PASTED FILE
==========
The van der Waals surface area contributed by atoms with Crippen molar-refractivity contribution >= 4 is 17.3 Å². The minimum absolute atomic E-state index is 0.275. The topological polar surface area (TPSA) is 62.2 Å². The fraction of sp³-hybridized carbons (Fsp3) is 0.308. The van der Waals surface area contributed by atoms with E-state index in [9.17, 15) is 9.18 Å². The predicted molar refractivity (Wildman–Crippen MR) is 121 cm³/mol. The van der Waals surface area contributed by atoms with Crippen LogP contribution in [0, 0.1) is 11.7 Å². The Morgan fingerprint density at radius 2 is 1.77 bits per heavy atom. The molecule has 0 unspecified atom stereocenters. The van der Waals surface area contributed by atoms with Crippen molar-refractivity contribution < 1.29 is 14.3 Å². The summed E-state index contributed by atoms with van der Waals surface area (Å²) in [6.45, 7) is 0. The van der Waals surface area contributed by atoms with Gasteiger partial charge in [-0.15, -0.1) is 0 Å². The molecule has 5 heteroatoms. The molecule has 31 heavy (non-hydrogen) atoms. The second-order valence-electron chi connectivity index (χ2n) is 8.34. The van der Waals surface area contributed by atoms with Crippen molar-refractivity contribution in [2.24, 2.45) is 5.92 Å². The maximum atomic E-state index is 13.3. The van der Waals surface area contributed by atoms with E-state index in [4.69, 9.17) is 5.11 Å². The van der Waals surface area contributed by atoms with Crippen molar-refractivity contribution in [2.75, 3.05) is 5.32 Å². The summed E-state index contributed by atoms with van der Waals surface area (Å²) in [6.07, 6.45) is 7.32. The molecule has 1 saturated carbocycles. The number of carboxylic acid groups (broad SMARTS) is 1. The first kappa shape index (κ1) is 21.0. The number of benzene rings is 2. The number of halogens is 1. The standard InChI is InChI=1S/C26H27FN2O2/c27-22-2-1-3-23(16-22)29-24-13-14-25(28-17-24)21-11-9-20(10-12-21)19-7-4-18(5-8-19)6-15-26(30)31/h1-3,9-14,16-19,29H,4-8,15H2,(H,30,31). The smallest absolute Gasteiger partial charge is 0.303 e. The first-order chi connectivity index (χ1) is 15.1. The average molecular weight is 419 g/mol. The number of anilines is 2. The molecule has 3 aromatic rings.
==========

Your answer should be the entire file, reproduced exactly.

The van der Waals surface area contributed by atoms with Crippen molar-refractivity contribution >= 4 is 17.3 Å². The minimum absolute atomic E-state index is 0.275. The topological polar surface area (TPSA) is 62.2 Å². The fraction of sp³-hybridized carbons (Fsp3) is 0.308. The van der Waals surface area contributed by atoms with E-state index in [9.17, 15) is 9.18 Å². The predicted molar refractivity (Wildman–Crippen MR) is 121 cm³/mol. The van der Waals surface area contributed by atoms with Crippen LogP contribution in [0, 0.1) is 11.7 Å². The Morgan fingerprint density at radius 2 is 1.77 bits per heavy atom. The molecule has 0 unspecified atom stereocenters. The van der Waals surface area contributed by atoms with Crippen molar-refractivity contribution < 1.29 is 14.3 Å². The summed E-state index contributed by atoms with van der Waals surface area (Å²) in [6.45, 7) is 0. The van der Waals surface area contributed by atoms with Gasteiger partial charge in [-0.15, -0.1) is 0 Å². The molecule has 5 heteroatoms. The molecule has 31 heavy (non-hydrogen) atoms. The second-order valence-electron chi connectivity index (χ2n) is 8.34. The van der Waals surface area contributed by atoms with Crippen molar-refractivity contribution in [2.24, 2.45) is 5.92 Å². The maximum atomic E-state index is 13.3. The van der Waals surface area contributed by atoms with E-state index in [4.69, 9.17) is 5.11 Å². The van der Waals surface area contributed by atoms with Crippen molar-refractivity contribution in [2.75, 3.05) is 5.32 Å². The summed E-state index contributed by atoms with van der Waals surface area (Å²) in [6.07, 6.45) is 7.32. The molecule has 1 saturated carbocycles. The number of carboxylic acid groups (broad SMARTS) is 1. The first kappa shape index (κ1) is 21.0. The number of benzene rings is 2. The number of halogens is 1. The standard InChI is InChI=1S/C26H27FN2O2/c27-22-2-1-3-23(16-22)29-24-13-14-25(28-17-24)21-11-9-20(10-12-21)19-7-4-18(5-8-19)6-15-26(30)31/h1-3,9-14,16-19,29H,4-8,15H2,(H,30,31). The smallest absolute Gasteiger partial charge is 0.303 e. The first-order chi connectivity index (χ1) is 15.1. The average molecular weight is 419 g/mol. The number of anilines is 2. The molecule has 3 aromatic rings.